The Great L.A. Walk Takes on Santa Monica Blvd.
Sometimes you just have to walk it off. It doesn't really matter what the "it" that you're walking off is, but the catharsis that follows is a feeling worth sharing. When was the last time you walked for the sake of walking, with no destination in mind? When was the last time you went anywhere without a car, or took a minute to explore the city you live in? That's exactly what the Great Los Angeles Walk was designed for.
The third annual Great L.A. Walk was held on Saturday, Nov. 22, "just because," a novel concept that has been gaining popularity since the first walk a couple years ago. "I launched the walk in 2006 to celebrate my 10th anniversary in Los Angeles," said Michael Schneider, the mastermind of the event. "I thought it would be a cool way to see the city up close and personal, so I decided to walk the entire 16.6-mile length of Wilshire."
By now, this anniversary walk has evolved into an event that welcomes anyone who wishes to put their legs to use for a change, for whatever reason they can think of.
This year, the walk started at Union Station in downtown L.A. and stretched its feet all the way to the shores of the Pacific Ocean. It spanned a total of 18.3 miles, from Union Station to Cesar Chavez Blvd. to Sunset Blvd. and the whole length of Santa Monica Blvd. "This year, for our longest walk yet, we got about 150 people," said Schneider.
The average walker crossed the sandy beach finish-line in about eight hours, a time frame that was hardly enough to catch on to all the marvels of the city that usually go unnoticed from the confines of automobiles.
The walk gathered its troops at the Union Station in Downtown, L.A. bright and early on Saturday morning.
A few megaphone equipped brave-hearts riled up the crowd with energy boosting pep talks and laid out the day's plans. Everyone that had managed to roll out of bed by 9 a.m. began their journey, first taking a detour through Olvera Street, then making rounds through Echo Park, Dodger Stadium, and onward towards Silver Lake.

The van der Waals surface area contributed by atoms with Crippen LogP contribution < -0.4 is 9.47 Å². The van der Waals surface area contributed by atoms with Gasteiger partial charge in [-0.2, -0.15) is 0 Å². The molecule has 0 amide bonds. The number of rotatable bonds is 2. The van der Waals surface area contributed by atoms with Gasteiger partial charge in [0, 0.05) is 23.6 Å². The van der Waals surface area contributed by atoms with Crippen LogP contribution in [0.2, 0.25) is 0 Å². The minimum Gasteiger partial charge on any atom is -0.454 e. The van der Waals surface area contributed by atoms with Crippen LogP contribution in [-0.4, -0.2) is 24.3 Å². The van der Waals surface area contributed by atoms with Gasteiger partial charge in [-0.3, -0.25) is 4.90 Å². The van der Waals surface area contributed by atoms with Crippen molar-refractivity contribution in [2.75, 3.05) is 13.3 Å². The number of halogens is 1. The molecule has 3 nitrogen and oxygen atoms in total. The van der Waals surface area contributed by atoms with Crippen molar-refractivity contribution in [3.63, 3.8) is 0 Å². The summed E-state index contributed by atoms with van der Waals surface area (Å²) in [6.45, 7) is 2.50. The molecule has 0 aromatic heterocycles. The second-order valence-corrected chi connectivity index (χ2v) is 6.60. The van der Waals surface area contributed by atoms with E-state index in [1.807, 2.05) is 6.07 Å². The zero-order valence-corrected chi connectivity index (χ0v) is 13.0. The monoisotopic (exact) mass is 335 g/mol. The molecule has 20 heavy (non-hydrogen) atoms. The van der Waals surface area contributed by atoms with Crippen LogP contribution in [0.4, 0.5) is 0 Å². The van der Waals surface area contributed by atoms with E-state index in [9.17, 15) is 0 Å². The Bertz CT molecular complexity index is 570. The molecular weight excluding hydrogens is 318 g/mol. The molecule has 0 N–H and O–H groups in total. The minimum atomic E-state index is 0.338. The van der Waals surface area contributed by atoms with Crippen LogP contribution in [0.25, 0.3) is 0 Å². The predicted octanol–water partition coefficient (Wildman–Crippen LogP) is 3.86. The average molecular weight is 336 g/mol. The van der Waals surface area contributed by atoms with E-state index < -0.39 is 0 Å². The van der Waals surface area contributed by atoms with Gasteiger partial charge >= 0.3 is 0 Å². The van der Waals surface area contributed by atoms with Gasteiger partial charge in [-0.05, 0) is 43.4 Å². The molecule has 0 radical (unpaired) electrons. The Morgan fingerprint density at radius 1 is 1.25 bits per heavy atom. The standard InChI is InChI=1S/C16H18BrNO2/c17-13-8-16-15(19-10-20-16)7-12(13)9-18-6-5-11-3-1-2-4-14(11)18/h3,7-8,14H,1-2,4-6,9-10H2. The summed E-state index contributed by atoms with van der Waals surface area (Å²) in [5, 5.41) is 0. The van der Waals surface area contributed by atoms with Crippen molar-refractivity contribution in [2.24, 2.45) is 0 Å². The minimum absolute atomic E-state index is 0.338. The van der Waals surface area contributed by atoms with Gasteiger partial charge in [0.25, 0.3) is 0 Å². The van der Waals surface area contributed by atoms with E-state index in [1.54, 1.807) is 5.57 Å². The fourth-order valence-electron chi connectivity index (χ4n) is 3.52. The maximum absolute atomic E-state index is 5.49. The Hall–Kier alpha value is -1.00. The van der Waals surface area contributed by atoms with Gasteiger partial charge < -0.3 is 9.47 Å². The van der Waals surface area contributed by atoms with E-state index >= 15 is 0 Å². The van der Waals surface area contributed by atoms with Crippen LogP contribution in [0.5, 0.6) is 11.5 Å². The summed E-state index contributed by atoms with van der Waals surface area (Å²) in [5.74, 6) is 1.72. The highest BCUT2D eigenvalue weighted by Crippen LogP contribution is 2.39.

The massive throng of tourist look-alikes exhausted their index fingers as they snapped pictures of seemingly new and exciting sights that were illuminated to them throughout the walk. The city walls were suddenly full of graffiti art, interesting posters, scraps of wisdom, and even a sidewalk lined with Greek statues.
The crowd met friendly city dwellers on the street, including a guava saleswoman and a smiling nun who waved at the cameras and bid the walkers a good day.
A good day it was, as the event route steered the crowd through Sunset Junction, Hollywood Forever Cemetery, West Hollywood, Beverly Hills, and Santa Monica.Some walkers rested their feet and quieted their grumbling tummies in cafés and restaurants along the boulevard.
The Great L.A. Walk was not only a place to blow off steam and rejoice in the company of strangers who quickly became friends; it was an opportunity to find hidden treasures in the city that normally get blurred in the rush of traffic. "I always enjoy the hustle and bustle of the city just west of downtown most," Schneider said. "The diversity of people, businesses, buildings and topography make it quite an interesting walk."
A toast of the feat was held at the Britannia Pub for those who endured the length of the walk. Most of the group made it to the ocean just in time to catch a glimpse of perfect sunset clouds that veiled the sky in shades of purples and pinks. The sand provided a soothing massage for their soar feet at the end of almost 20 miles, leaving no room for complaints.
"Now that the Great Los Angeles Walk has become an annual tradition, we'll be back with another one again next year-as always, the Saturday before Thanksgiving," said Schneider. "I'm already mulling which street we'll tackle next year." There are treasures to behold regardless of the choice, so over the Christmas holiday ask for a comfortable pair of shoes and mark your calendars for next year's fourth annual walk.